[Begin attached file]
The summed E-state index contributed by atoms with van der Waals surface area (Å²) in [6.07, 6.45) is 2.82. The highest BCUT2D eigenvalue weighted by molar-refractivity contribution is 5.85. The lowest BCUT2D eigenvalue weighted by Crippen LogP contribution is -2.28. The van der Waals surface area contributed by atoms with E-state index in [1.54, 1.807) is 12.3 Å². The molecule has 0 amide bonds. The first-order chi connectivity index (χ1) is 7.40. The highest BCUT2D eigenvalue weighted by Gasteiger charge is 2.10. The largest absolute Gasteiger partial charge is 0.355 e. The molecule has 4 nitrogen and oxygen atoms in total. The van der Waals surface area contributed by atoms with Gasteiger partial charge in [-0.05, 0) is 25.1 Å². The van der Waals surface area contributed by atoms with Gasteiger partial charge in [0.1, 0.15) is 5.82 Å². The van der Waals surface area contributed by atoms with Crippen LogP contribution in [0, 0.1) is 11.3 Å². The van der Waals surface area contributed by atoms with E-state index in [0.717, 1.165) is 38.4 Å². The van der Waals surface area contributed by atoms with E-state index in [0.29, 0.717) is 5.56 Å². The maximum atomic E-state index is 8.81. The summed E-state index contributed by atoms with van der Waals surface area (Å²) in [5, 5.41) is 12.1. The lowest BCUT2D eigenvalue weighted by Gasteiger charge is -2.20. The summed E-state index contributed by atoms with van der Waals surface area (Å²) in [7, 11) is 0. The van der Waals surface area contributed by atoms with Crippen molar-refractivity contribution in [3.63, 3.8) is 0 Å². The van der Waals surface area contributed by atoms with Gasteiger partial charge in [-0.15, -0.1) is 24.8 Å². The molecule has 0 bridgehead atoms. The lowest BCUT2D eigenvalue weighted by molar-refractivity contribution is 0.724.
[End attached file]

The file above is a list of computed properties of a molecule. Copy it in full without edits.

The summed E-state index contributed by atoms with van der Waals surface area (Å²) in [6.07, 6.45) is 2.82. The highest BCUT2D eigenvalue weighted by molar-refractivity contribution is 5.85. The lowest BCUT2D eigenvalue weighted by Crippen LogP contribution is -2.28. The van der Waals surface area contributed by atoms with E-state index in [1.54, 1.807) is 12.3 Å². The molecule has 0 amide bonds. The first-order chi connectivity index (χ1) is 7.40. The highest BCUT2D eigenvalue weighted by Gasteiger charge is 2.10. The largest absolute Gasteiger partial charge is 0.355 e. The molecule has 4 nitrogen and oxygen atoms in total. The van der Waals surface area contributed by atoms with Gasteiger partial charge in [-0.05, 0) is 25.1 Å². The van der Waals surface area contributed by atoms with Gasteiger partial charge in [0.1, 0.15) is 5.82 Å². The van der Waals surface area contributed by atoms with Crippen LogP contribution in [0, 0.1) is 11.3 Å². The van der Waals surface area contributed by atoms with E-state index in [0.717, 1.165) is 38.4 Å². The van der Waals surface area contributed by atoms with E-state index in [0.29, 0.717) is 5.56 Å². The maximum atomic E-state index is 8.81. The summed E-state index contributed by atoms with van der Waals surface area (Å²) in [5, 5.41) is 12.1. The lowest BCUT2D eigenvalue weighted by Gasteiger charge is -2.20. The summed E-state index contributed by atoms with van der Waals surface area (Å²) in [7, 11) is 0. The van der Waals surface area contributed by atoms with Crippen molar-refractivity contribution in [3.63, 3.8) is 0 Å². The van der Waals surface area contributed by atoms with Gasteiger partial charge in [-0.15, -0.1) is 24.8 Å². The molecule has 0 bridgehead atoms. The lowest BCUT2D eigenvalue weighted by molar-refractivity contribution is 0.724.